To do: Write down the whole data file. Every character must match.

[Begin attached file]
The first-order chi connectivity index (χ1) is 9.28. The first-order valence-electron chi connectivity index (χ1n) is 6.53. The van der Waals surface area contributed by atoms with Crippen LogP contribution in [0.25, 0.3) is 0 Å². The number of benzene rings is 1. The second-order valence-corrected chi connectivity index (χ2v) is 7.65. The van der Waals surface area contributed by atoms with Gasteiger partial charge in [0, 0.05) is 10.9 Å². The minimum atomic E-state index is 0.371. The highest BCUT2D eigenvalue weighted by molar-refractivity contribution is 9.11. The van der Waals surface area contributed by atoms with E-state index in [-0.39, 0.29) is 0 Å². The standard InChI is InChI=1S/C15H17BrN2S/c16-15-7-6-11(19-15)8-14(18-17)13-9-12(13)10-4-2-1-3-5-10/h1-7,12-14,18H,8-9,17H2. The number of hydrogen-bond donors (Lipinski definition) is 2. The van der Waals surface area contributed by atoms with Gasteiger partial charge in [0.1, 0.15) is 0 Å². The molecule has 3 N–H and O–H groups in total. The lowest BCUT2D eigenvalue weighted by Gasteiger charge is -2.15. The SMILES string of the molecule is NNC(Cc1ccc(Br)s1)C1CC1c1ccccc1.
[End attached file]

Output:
The first-order chi connectivity index (χ1) is 9.28. The first-order valence-electron chi connectivity index (χ1n) is 6.53. The van der Waals surface area contributed by atoms with Crippen LogP contribution in [0.25, 0.3) is 0 Å². The number of benzene rings is 1. The second-order valence-corrected chi connectivity index (χ2v) is 7.65. The van der Waals surface area contributed by atoms with Gasteiger partial charge in [0, 0.05) is 10.9 Å². The minimum atomic E-state index is 0.371. The highest BCUT2D eigenvalue weighted by molar-refractivity contribution is 9.11. The van der Waals surface area contributed by atoms with E-state index in [-0.39, 0.29) is 0 Å². The standard InChI is InChI=1S/C15H17BrN2S/c16-15-7-6-11(19-15)8-14(18-17)13-9-12(13)10-4-2-1-3-5-10/h1-7,12-14,18H,8-9,17H2. The number of hydrogen-bond donors (Lipinski definition) is 2. The van der Waals surface area contributed by atoms with Gasteiger partial charge in [0.1, 0.15) is 0 Å². The molecule has 3 N–H and O–H groups in total. The lowest BCUT2D eigenvalue weighted by Gasteiger charge is -2.15. The SMILES string of the molecule is NNC(Cc1ccc(Br)s1)C1CC1c1ccccc1.